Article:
As part of the celebration around Jewish Passover each year, one prisoner was granted amnesty each year. During the Roman trial of Our Lord, Pilate in recognition of that tradition, put forward two candidates for the Passover Amnesty—Barabbas and Jesus of Nazareth. While Barabbas was a relatively obscure revolutionary in his day, there is perhaps no “minor” character in all the Gospels that plays a more pivotal role than he. He is also significant because he incarnates some of the traps that Christians can fall into when it comes to Our Lord.
The Political Trap
The first trap is to view everything through a political filter. Pontius Pilate was like many Americans in our own day, only able to see through a political lens. Pope Benedict XVI points out in his book on Holy Week that Barabbas was an infamous rebel whom Pontius Pilate feared. Once Pilate realized that Jesus was not only innocent, but was also politically harmless, he sought a political solution to the problem. He thought the trial could be ended and he could still have favor with the Jews by offering Jesus as a candidate for the Passover amnesty. He assumed that the people would choose the innocent Jesus rather than the dangerous Barabbas. This is why we see him repeatedly lobbying for Jesus’ innocence. The problem with this of course was once Our Lord was put forward as a candidate for amnesty, guilt was assumed and Our Lord already condemned.
Frank Sheed reported that Pilate already had three major conflicts with the Jews prior to the incident with Jesus. Two of these had been settled within Judea itself, with Pilate winning one and having to yield to the Jews in the other. The third conflict had been sent to the Emperor Tiberius himself. Pilate sought to avoid an appeal to Caesar at all costs. His patron in Rome, Sejanus, had recently been executed in Rome. That is why he sought two loopholes in order to avoid making a decision; sending Jesus to Herod the Tetrarch and by making an appeal to the crowd. When these both fail, he chooses the politically expedient solution without any regard to innocence and truth—“I am personally opposed, but…”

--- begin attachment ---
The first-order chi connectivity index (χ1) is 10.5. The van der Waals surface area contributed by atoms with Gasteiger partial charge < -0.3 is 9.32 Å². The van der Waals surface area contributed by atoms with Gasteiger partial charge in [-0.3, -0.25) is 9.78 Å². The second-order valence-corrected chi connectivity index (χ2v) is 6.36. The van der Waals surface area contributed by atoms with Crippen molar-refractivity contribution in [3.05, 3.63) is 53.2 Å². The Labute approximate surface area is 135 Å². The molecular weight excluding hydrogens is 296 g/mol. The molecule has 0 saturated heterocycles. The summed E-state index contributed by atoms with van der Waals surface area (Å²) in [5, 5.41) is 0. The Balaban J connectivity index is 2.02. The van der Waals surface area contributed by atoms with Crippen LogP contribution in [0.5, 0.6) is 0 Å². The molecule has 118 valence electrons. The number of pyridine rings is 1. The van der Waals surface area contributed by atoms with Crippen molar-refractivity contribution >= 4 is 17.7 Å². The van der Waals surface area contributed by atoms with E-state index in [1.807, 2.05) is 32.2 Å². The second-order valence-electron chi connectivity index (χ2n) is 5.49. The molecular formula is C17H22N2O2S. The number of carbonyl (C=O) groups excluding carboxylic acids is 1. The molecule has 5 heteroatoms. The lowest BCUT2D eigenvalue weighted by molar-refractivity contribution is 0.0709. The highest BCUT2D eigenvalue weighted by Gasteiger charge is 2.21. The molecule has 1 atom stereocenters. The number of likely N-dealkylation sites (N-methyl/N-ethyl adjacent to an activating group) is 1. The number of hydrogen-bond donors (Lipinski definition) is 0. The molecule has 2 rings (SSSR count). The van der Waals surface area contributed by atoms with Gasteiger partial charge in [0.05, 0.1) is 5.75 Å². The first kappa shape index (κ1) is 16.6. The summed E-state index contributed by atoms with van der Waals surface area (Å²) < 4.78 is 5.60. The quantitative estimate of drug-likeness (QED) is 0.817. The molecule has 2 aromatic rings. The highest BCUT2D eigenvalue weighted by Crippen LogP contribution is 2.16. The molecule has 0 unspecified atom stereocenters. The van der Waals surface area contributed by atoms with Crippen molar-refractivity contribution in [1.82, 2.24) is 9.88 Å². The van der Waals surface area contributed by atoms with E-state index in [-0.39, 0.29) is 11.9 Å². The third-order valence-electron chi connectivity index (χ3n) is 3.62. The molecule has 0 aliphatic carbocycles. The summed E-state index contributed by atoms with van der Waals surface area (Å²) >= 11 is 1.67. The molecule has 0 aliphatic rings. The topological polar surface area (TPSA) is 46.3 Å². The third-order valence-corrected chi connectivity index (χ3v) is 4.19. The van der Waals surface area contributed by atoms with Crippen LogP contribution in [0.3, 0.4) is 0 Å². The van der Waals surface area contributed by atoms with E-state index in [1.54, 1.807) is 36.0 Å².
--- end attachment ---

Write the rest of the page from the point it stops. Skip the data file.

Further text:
Freedom is first and foremost a theological reality, that is “an exceptional sign of the divine image in man” (Gaudium et Spes, 17) and not a political one. Our Lord may have been in chains, but “no one takes My life, I lay it down of my own accord.” He was the freest man who ever walked the face of the earth. Barabbas may have shed his chains and Pilate may have thought himself master of all in Jerusalem but both were chained to the whim of the crowd. They both remind us that we are only truly free in one sense—we are always free to do that which is good. But each time we run with the herd, that capacity within us shrinks to the point where we forget we have it. Eventually we wonder “what is Truth?” Sooner or later we eventually run out of room to compromise and must either unconditionally surrender our freedom or declare “non possumus.”
The Theological Trap
The second trap is theological in character. The name Barabbas literally means “Son of the Father.” Matthew in his Gospel calls him a “notorious prisoner” (Mt 27:16), which is probably an indication that he was a leader of a political uprising. In this way, the people are presented with two very different messianic figures, both “Sons of the Father”, who are accused of the same offense—rebellion against Roman rule. It is clear which one Pilate prefers. He prefers the nonviolent one whose “kingdom is not of this world” rather than the violent Barabbas. The crowd and the Jewish authorities however, want a different kind of Messiah. They do not want one that works through love and truth but instead one who promises political power based upon violent revolt. They do not want the one who picks up His cross, but the one who would crucify.